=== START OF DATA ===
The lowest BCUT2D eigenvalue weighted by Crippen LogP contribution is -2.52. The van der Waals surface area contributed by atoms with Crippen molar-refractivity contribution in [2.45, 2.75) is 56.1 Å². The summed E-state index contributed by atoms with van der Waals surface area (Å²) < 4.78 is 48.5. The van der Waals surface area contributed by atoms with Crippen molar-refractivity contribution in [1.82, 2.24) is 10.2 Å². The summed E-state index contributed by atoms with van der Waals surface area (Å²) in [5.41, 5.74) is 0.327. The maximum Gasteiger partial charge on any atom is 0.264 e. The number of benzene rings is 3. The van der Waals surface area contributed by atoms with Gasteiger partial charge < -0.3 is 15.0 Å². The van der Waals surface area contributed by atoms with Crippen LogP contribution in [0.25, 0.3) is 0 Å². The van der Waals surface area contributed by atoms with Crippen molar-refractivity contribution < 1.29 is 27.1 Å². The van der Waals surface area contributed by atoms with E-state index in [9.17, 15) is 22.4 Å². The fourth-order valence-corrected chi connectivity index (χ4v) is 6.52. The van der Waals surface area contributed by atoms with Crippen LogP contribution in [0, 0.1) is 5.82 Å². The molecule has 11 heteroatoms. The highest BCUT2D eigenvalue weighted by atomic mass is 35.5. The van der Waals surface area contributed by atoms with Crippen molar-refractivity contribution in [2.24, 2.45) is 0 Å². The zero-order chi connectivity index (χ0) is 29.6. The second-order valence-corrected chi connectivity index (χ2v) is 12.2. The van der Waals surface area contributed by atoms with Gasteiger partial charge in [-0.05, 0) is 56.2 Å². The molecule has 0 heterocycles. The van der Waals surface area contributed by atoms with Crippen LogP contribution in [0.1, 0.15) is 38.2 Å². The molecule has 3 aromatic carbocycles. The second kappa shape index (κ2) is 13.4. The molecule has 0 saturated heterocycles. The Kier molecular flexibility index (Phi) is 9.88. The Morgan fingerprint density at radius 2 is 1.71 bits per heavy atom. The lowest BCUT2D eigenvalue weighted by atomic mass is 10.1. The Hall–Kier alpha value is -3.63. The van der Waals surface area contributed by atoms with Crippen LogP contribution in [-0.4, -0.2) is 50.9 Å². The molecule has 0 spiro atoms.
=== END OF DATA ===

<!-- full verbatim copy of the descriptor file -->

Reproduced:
The lowest BCUT2D eigenvalue weighted by Crippen LogP contribution is -2.52. The van der Waals surface area contributed by atoms with Crippen molar-refractivity contribution in [2.45, 2.75) is 56.1 Å². The summed E-state index contributed by atoms with van der Waals surface area (Å²) < 4.78 is 48.5. The van der Waals surface area contributed by atoms with Crippen molar-refractivity contribution in [1.82, 2.24) is 10.2 Å². The summed E-state index contributed by atoms with van der Waals surface area (Å²) in [5.41, 5.74) is 0.327. The maximum Gasteiger partial charge on any atom is 0.264 e. The number of benzene rings is 3. The van der Waals surface area contributed by atoms with Gasteiger partial charge < -0.3 is 15.0 Å². The van der Waals surface area contributed by atoms with Crippen LogP contribution in [0.25, 0.3) is 0 Å². The van der Waals surface area contributed by atoms with Crippen molar-refractivity contribution < 1.29 is 27.1 Å². The van der Waals surface area contributed by atoms with E-state index in [9.17, 15) is 22.4 Å². The fourth-order valence-corrected chi connectivity index (χ4v) is 6.52. The van der Waals surface area contributed by atoms with Crippen LogP contribution in [0, 0.1) is 5.82 Å². The molecule has 11 heteroatoms. The highest BCUT2D eigenvalue weighted by atomic mass is 35.5. The van der Waals surface area contributed by atoms with Crippen molar-refractivity contribution in [2.24, 2.45) is 0 Å². The zero-order chi connectivity index (χ0) is 29.6. The second-order valence-corrected chi connectivity index (χ2v) is 12.2. The van der Waals surface area contributed by atoms with Gasteiger partial charge in [-0.05, 0) is 56.2 Å². The molecule has 0 heterocycles. The van der Waals surface area contributed by atoms with Crippen LogP contribution in [0.1, 0.15) is 38.2 Å². The molecule has 3 aromatic carbocycles. The second kappa shape index (κ2) is 13.4. The molecule has 0 saturated heterocycles. The Kier molecular flexibility index (Phi) is 9.88. The Morgan fingerprint density at radius 2 is 1.71 bits per heavy atom. The lowest BCUT2D eigenvalue weighted by atomic mass is 10.1. The Hall–Kier alpha value is -3.63. The van der Waals surface area contributed by atoms with Crippen LogP contribution in [-0.4, -0.2) is 50.9 Å². The molecule has 0 spiro atoms.